“If it can rain where you live, it can flood where you live,” is an expression well-known to meteorologists and the insurance industry, among others. A recent study by the Insurance Information Institute found that about 90 percent of all natural disasters in the United States involve flooding. Just one inch of floodwater can cause up to $25,000 in damage.
Most homeowner’s and renter’s insurance policies do not cover flood damage. Flood insurance is a separate policy that can cover buildings, the contents in a building, or both. However, flooding as a risk exposure violates the characteristics that make up an insurable risk. Generally, exposure units in a flood are not independent of each other, resulting in the potential for a catastrophic loss. Adverse selection is also problematic because owners of property with a higher probability of flooding are more likely to seek protection.
Because of the insurability issue, the National Flood Insurance Program was created in 1968. The NFIP offers flood insurance to property owners, renters and businesses, which helps them recover after floodwaters recede. To determine if a house you own, are renting, or thinking of buying is in a flood zone, you can enter the address at the Federal Emergency Management Agency Flood Map Service Center website.
Flood insurance covers losses directly caused by flooding. If a sewer backup is not caused directly by flooding, the damage is not covered. Flood insurance can be purchased from agents or brokers who represent private insurers. The FEMA website has a tool to find participating insurance providers by state. Contact your insurance agent for more information.
Some reasons not to rely on the federal government to bail out flood victims include the fact that federal disaster assistance comes in two forms: a loan, which must be paid back with interest, or a FEMA disaster grant, which is about $5,000 on average per household. In comparison, the average flood insurance claim in 2018 was more than $40,000.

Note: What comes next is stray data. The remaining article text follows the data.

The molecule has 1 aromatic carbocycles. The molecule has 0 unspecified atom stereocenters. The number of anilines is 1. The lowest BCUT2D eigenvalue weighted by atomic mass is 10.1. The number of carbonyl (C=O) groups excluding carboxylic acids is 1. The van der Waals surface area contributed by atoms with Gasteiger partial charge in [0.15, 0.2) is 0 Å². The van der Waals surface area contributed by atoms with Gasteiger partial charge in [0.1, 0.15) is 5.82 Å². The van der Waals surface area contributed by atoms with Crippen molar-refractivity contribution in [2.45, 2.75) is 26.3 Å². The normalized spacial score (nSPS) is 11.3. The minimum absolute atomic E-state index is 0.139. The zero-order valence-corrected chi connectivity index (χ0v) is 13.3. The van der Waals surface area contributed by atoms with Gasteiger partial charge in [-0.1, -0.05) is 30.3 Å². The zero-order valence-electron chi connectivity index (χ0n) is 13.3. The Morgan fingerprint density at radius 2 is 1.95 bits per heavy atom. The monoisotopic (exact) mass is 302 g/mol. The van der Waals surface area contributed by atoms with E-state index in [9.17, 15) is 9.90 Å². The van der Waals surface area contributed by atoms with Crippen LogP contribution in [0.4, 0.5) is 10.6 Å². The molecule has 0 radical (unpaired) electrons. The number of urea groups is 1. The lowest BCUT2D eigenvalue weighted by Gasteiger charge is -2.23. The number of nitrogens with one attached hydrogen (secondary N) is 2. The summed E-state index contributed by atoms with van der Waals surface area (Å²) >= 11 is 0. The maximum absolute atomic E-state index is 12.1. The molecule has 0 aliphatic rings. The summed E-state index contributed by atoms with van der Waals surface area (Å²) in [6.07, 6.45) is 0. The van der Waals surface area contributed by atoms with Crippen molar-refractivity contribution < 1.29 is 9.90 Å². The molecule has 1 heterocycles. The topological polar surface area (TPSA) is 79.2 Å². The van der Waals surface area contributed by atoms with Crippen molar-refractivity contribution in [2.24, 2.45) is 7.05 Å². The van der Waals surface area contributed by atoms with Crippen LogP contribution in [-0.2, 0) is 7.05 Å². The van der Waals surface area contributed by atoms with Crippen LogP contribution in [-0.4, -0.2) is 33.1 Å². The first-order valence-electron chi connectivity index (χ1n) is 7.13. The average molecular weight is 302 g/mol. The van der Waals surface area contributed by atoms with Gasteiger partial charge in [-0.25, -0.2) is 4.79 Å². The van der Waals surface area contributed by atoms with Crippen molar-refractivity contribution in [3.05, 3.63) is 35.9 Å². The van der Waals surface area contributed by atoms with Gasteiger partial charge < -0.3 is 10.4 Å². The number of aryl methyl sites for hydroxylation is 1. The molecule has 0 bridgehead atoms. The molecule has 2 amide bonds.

FEMA is currently in the middle of a major overhaul of the National Flood Insurance Program and is expected to increase premiums in high-risk flood zones anywhere from 379% to as much as 1,216%. The Insurance Journal reports that the federal flood program has lost more than $36 billion since its inception by Congress 53 years ago. Inadequate premiums and a series of major hurricanes over the last 16 years have contributed significantly to this deficit.
While FEMA has not publicly shared how its new “Risk Rating 2.0” overhaul will impact individual premiums, there have been simulation studies by the nonprofit research group, First Street Foundation. First Street’s attempt to duplicate FEMA’s approach is based on the best available information, so these are just estimates.
A tool at their web site gives projected changes in premiums by ZIP code. As an example, ZIP code 88011 was entered. There are 10,090 homes/structures in this ZIP code, 2.7% of which are at risk of damage from a 100-year flood event. Premiums could increase by nearly 7%, as the average annual loss for these properties is $555, which is greater than the estimated NFIP premium of $519. The impact in this example is not nearly as drastic as it’s expected to be in low-level coastal areas.
Perhaps our local monsoon season is a good time to evaluate whether you should have flood insurance coverage.
J. Tim Query, PhD, CPA, ARM, is the Mountain States Insurance Group endowed chair at New Mexico State University. Learn more at http://business.nmsu.edu/insurance.